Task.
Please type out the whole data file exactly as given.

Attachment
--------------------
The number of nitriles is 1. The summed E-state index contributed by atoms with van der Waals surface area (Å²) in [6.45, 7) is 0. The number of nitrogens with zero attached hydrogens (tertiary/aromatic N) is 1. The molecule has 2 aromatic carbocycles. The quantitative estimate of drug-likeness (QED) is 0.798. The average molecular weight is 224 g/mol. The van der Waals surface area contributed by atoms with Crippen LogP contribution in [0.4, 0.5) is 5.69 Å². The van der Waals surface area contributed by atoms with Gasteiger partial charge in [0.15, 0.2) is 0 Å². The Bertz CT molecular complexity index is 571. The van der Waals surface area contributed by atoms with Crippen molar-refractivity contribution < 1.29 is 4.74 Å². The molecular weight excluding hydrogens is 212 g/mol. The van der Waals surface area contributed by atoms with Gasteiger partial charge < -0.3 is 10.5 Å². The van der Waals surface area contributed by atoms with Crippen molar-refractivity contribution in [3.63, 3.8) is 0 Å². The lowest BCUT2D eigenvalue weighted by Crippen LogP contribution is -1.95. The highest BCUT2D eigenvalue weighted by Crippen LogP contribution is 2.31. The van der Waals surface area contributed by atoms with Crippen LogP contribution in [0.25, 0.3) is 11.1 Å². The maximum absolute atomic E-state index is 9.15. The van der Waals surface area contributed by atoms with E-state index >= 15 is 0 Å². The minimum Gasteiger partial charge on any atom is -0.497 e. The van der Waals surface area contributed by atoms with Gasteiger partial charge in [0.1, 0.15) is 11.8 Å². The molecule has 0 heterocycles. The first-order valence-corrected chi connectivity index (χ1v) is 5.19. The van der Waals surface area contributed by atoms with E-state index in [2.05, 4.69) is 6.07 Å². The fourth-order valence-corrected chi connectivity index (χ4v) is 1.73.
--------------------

The number of nitriles is 1. The summed E-state index contributed by atoms with van der Waals surface area (Å²) in [6.45, 7) is 0. The number of nitrogens with zero attached hydrogens (tertiary/aromatic N) is 1. The molecule has 2 aromatic carbocycles. The quantitative estimate of drug-likeness (QED) is 0.798. The average molecular weight is 224 g/mol. The van der Waals surface area contributed by atoms with Crippen LogP contribution in [0.4, 0.5) is 5.69 Å². The van der Waals surface area contributed by atoms with Gasteiger partial charge in [0.15, 0.2) is 0 Å². The Bertz CT molecular complexity index is 571. The van der Waals surface area contributed by atoms with Crippen molar-refractivity contribution < 1.29 is 4.74 Å². The molecular weight excluding hydrogens is 212 g/mol. The van der Waals surface area contributed by atoms with Gasteiger partial charge < -0.3 is 10.5 Å². The van der Waals surface area contributed by atoms with Crippen molar-refractivity contribution in [3.63, 3.8) is 0 Å². The lowest BCUT2D eigenvalue weighted by Crippen LogP contribution is -1.95. The highest BCUT2D eigenvalue weighted by Crippen LogP contribution is 2.31. The van der Waals surface area contributed by atoms with Crippen LogP contribution in [0.25, 0.3) is 11.1 Å². The maximum absolute atomic E-state index is 9.15. The van der Waals surface area contributed by atoms with E-state index >= 15 is 0 Å². The minimum Gasteiger partial charge on any atom is -0.497 e. The van der Waals surface area contributed by atoms with Gasteiger partial charge in [0.1, 0.15) is 11.8 Å². The molecule has 0 heterocycles. The first-order valence-corrected chi connectivity index (χ1v) is 5.19. The van der Waals surface area contributed by atoms with E-state index in [2.05, 4.69) is 6.07 Å². The fourth-order valence-corrected chi connectivity index (χ4v) is 1.73.